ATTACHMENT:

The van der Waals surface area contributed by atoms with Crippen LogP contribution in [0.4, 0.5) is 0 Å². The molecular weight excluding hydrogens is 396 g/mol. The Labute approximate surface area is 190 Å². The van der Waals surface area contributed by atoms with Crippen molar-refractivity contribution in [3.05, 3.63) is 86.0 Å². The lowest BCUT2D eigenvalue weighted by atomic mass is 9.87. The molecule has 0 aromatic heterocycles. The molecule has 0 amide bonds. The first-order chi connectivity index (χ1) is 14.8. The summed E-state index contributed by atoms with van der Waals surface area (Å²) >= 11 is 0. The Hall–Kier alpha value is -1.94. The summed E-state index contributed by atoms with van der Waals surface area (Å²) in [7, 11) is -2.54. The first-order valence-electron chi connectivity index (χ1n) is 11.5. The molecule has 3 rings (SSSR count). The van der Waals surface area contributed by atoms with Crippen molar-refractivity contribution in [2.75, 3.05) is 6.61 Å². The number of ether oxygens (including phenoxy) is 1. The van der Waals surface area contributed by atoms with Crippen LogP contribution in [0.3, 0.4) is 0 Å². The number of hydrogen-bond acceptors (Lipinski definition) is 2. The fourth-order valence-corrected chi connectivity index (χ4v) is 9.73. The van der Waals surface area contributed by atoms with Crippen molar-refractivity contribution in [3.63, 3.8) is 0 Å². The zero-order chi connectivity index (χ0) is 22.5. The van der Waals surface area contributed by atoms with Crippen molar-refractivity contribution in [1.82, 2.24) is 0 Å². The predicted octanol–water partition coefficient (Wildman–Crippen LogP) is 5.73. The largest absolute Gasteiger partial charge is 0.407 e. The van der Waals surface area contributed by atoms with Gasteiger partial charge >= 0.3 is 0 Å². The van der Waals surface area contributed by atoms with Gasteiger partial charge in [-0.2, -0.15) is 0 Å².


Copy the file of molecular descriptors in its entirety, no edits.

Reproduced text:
The van der Waals surface area contributed by atoms with Crippen LogP contribution in [0.4, 0.5) is 0 Å². The molecular weight excluding hydrogens is 396 g/mol. The Labute approximate surface area is 190 Å². The van der Waals surface area contributed by atoms with Crippen molar-refractivity contribution in [3.05, 3.63) is 86.0 Å². The lowest BCUT2D eigenvalue weighted by atomic mass is 9.87. The molecule has 0 aromatic heterocycles. The molecule has 0 amide bonds. The first-order chi connectivity index (χ1) is 14.8. The summed E-state index contributed by atoms with van der Waals surface area (Å²) >= 11 is 0. The Hall–Kier alpha value is -1.94. The summed E-state index contributed by atoms with van der Waals surface area (Å²) in [7, 11) is -2.54. The first-order valence-electron chi connectivity index (χ1n) is 11.5. The molecule has 3 rings (SSSR count). The van der Waals surface area contributed by atoms with Crippen molar-refractivity contribution in [2.75, 3.05) is 6.61 Å². The number of ether oxygens (including phenoxy) is 1. The van der Waals surface area contributed by atoms with Crippen LogP contribution in [0.3, 0.4) is 0 Å². The number of hydrogen-bond acceptors (Lipinski definition) is 2. The fourth-order valence-corrected chi connectivity index (χ4v) is 9.73. The van der Waals surface area contributed by atoms with Crippen molar-refractivity contribution in [3.63, 3.8) is 0 Å². The zero-order chi connectivity index (χ0) is 22.5. The van der Waals surface area contributed by atoms with Crippen molar-refractivity contribution in [1.82, 2.24) is 0 Å². The predicted octanol–water partition coefficient (Wildman–Crippen LogP) is 5.73. The largest absolute Gasteiger partial charge is 0.407 e. The van der Waals surface area contributed by atoms with Gasteiger partial charge >= 0.3 is 0 Å². The van der Waals surface area contributed by atoms with Gasteiger partial charge in [-0.2, -0.15) is 0 Å².